Throughout the planning and design of the new Breast Center, staff worked closely with Breast Health Access for Women with Disabilities (BHAWD), a program of Alta Bates Summit since 1995, to facilitate accessible health services for women with disabilities. “We examined the blue prints to ensure that the exam rooms and exam tables, waiting area, and equipment are accessible,” says Florita Toveg, BHAWD manager.
Ask anyone who’s been treated for breast cancer and they’ll tell you that counsel and support from survivors is invigorating, informative, inspirational—in short, invaluable.
Peer Support Programs
Alta Bates Summit Medical Center’s program offers to pair newly diagnosed patients with women who are at least a year out from treatment. The program builds on that one-to-one philosophy and, since its founding in 2004, has served more than 150 women and enjoyed resounding success. “It’s called COMPASS—Compassionate Peer Advocacy and Support Services,” says Vautrain, who along with nurse practitioner Kathleen Colloton, R.N., W.H.N.P., runs the program.
After training, each volunteer is matched with patients – primarily based on type of treatment and age.
The program start-up costs were funded by several donor groups and individuals in the community
Lin says “COMPASS has been a wonderful program that benefits survivors who want to ‘give back’ in a meaningful way and helps the newly diagnosed patient who wants to talk to someone who has experienced breast cancer and treatment.”
Seed money for the $13 million Carol Ann Read Breast Health Center was made possible through a challenge grant from the Read family of Orinda and its Otter Cove Foundation. “Their gift was the turning point in making this breast center a reality says Dr. Bailey. “Through their generosity, we were able to approach others to match their gift. It was a critical component in moving the project forward.”
Carol Ann Read was an Alta Bates Summit patient who died of breast cancer in 1997. After her death, her husband Peter began working with the Alta Bates Summit Foundation to raise funds to develop a comprehensive breast center dedicated to expediting the delivery of test results and expanding the services available for breast health.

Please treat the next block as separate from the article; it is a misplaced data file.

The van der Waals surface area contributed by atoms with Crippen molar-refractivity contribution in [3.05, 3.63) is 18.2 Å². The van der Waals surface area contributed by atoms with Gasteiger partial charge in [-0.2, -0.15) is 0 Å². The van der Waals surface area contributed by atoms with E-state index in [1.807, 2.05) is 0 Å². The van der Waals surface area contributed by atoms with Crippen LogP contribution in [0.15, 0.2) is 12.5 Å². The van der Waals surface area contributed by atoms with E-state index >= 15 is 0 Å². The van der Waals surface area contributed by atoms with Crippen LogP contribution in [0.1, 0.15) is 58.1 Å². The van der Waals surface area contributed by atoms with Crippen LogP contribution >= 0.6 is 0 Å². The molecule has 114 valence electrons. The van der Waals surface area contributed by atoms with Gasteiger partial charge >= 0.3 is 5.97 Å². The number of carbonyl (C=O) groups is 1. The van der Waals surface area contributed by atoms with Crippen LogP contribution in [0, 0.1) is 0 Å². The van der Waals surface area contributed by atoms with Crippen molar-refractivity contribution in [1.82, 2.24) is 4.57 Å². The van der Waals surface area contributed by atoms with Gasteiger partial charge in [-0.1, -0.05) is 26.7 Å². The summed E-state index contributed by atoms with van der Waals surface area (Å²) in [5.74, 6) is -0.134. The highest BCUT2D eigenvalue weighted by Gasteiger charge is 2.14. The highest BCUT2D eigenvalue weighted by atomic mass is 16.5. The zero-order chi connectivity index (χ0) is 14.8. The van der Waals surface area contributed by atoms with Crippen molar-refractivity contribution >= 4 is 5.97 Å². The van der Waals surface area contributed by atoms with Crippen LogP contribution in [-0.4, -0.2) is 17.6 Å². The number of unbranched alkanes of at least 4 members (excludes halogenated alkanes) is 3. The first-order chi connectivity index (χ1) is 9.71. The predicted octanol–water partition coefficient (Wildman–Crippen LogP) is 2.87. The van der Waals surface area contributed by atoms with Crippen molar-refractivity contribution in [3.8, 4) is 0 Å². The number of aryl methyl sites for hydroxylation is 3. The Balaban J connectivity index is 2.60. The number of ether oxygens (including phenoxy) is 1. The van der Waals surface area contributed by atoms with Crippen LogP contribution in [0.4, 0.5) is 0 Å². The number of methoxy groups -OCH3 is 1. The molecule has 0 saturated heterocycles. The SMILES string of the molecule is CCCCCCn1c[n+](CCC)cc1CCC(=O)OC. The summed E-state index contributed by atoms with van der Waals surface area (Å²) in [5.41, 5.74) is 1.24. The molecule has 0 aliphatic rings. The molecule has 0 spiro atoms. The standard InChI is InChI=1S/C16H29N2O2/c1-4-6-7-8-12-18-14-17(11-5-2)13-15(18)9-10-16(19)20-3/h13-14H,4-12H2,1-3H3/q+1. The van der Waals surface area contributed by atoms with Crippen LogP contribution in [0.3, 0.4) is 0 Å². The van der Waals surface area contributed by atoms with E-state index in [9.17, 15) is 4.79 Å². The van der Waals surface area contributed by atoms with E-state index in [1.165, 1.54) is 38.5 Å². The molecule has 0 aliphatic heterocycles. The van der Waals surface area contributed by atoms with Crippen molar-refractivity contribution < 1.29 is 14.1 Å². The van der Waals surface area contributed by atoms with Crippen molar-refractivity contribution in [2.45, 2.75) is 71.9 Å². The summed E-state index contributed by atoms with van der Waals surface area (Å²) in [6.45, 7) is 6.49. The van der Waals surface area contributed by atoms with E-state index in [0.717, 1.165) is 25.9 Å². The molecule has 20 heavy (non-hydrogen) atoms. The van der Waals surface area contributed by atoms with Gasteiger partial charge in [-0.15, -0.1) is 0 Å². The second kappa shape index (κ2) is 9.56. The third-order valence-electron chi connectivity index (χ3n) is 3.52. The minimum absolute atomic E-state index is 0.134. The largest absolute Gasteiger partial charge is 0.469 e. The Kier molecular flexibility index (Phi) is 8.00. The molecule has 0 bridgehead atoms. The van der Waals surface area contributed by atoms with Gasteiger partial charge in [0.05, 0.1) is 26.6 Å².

Another important source of funding for the center was a cooperative effort between the Friends of Faith and Alta Bates Summit. The success of their “Leap of Faith” dinner has resulted in the creation of “Faith’s Place,” celebrating the life of friend, colleague, patient and former KTVU reporter Faith Fancher.
The new facility cost over $13 million, and in addition to the Read Family, construction was made possible through the generosity of many people in the East Bay who contributed to the Alta Bates Summit Foundation. The project is the single largest philanthropic beneficiary of donations to Alta Bates Summit Medical Center since its formation in 1999.
Interior Design – A Healing Environment
Well known designer, Jain Malkin & Associates worked with Ratcliff, the architectural firm, to transform a space that had housed teaching areas into the beautiful, healing environment that will be the new center. Malkin is known for her ‘healing design’ work in a number of major facilities, including southern California’s Scripp’s Comprehensive Breast Center. From a beautiful skylight, muted greens and small glass tiles to the fanciful mobile in a children’s area…the focus of the center is to calm and care.
Also opening next to the new breast center in the Providence Pavilion is a new Family Resource Center that will serve as a respite from the day to day challenges of caring for a loved one. The Center also provides a source for health related information to patients, family and the community. The Resource Center will also be the new home for the Markstein Cancer Education and Prevention Services – well known for a wide variety of services such as community cancer screenings, support groups, education and seminars.
Drs. Bailey and Kanter agree that one of the emotionally important components of the new Carol Ann Read Breast Health Center is the people. “In a dedicated breast center like this one will be – every single person in the center – from the parking attendant to the registration staff and the clinicians – we are all dedicated to the personal care and recognition of each woman’s needs and possible anxiety level,” says Dr. Kanter. “From the moment a woman walks through the door – she will know she is in the hands of experienced, compassionate and caring people.”